Today is Clean Air Day, a day where we can all learn about the problems caused by air pollution, how we can help stop it and how we can make the air that we breath cleaner and healthier for everyone. Clean Air Day hopes to highlight how with a few small changes here and there we can all help to reduce air pollution and actually improve the air around us.
Air pollution is not just one thing, it’s really an umbrella term for lots of different types of pollution in the air. It includes:
The worst thing about all of these elements is they’re invisible, so we’re unaware they’re there and directly impacting our health. For example, when you’re in a place with a lot of traffic, factories or farms you will find a high level of pollution. Air pollution is said to contribute towards 36,000 deaths a year in the UK, this is not helped by the fact around 2,000 locations in the UK are above World Health Organisation maximum pollution limits, with some UK places as much as three times as high.
We’re breathing polluted air, so we’re inhaling dangerous particles, gases and chemicals, and over time they start to damage cells. As a result of this there’s a higher risk of cough and phlegm symptoms in adults, as well as the risk of bacterial pneumonia, lung cancer, high blood pressure and cardiovascular disease. There’s even new evidence suggesting an increased risk in both Type 2 diabetes and bladder cancer and air pollution could also lead to the development of dementia in the elderly.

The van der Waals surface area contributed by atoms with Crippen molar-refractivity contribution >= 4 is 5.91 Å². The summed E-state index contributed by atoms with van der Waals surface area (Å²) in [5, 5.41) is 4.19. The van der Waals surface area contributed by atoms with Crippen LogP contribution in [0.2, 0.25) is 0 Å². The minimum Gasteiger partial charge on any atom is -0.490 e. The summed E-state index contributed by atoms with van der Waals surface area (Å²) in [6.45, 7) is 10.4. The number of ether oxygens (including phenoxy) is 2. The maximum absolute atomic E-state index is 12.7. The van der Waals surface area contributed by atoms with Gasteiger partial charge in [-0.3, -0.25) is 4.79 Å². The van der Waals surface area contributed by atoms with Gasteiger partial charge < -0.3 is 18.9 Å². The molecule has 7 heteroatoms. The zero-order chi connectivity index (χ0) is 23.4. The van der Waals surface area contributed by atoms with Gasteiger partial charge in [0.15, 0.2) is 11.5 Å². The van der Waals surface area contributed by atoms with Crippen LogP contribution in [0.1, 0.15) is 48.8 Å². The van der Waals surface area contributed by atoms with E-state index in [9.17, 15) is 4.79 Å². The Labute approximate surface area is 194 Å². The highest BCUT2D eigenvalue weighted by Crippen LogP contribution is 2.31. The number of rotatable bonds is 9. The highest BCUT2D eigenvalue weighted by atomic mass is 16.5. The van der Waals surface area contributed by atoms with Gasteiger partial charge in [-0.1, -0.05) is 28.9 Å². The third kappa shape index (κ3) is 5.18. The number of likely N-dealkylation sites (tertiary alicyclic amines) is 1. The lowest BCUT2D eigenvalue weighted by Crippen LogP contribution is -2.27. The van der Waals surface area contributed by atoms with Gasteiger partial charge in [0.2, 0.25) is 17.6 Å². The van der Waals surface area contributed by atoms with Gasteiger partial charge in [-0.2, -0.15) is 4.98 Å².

As children’s organs and immune systems are still developing, they’re especially vulnerable to the effects of air pollution. Air pollution can play a part in causing asthma in children, and evidence is also emerging highlighting a correlation between air pollution and stunted lung and brain development. There’s also a link between exposure to high levels of air pollution and low birth weight in babies.
The government has recently launched its Clean Air Strategy which offers guidance to overcome pollution-creating products such as tyres, brakes and wood stoves. The BBC has reported the government plans to cut greenhouse gas emissions in the UK to almost zero by 2050 – an amendment from the previous 80% target. This is a European-leading target, and the government are encouraging the EU to follow their lead. How this will all be paid for has yet to be advised, but the estimated £1trillion cost will fall on the bill-payers, tax-payers, or the fossil fuel firms that caused the problem in the first place. Whether or not the government's idea is too little too late is yet to be seen, although radical green group Extinction Rebellion warn the climate is changing so fast that 2050 is far too late to eliminate or even reduce emissions.
However, we can all start to do things ourselves to help cut down on air pollution. For some ideas on how to make changes to your boiler, wood burning stove, cleaning materials, personal care products, and DIY materials, see this article. One of the main sources of air pollution is engine emissions, to combat that we’re encouraged to walk, scoot, cycle, or use public transport.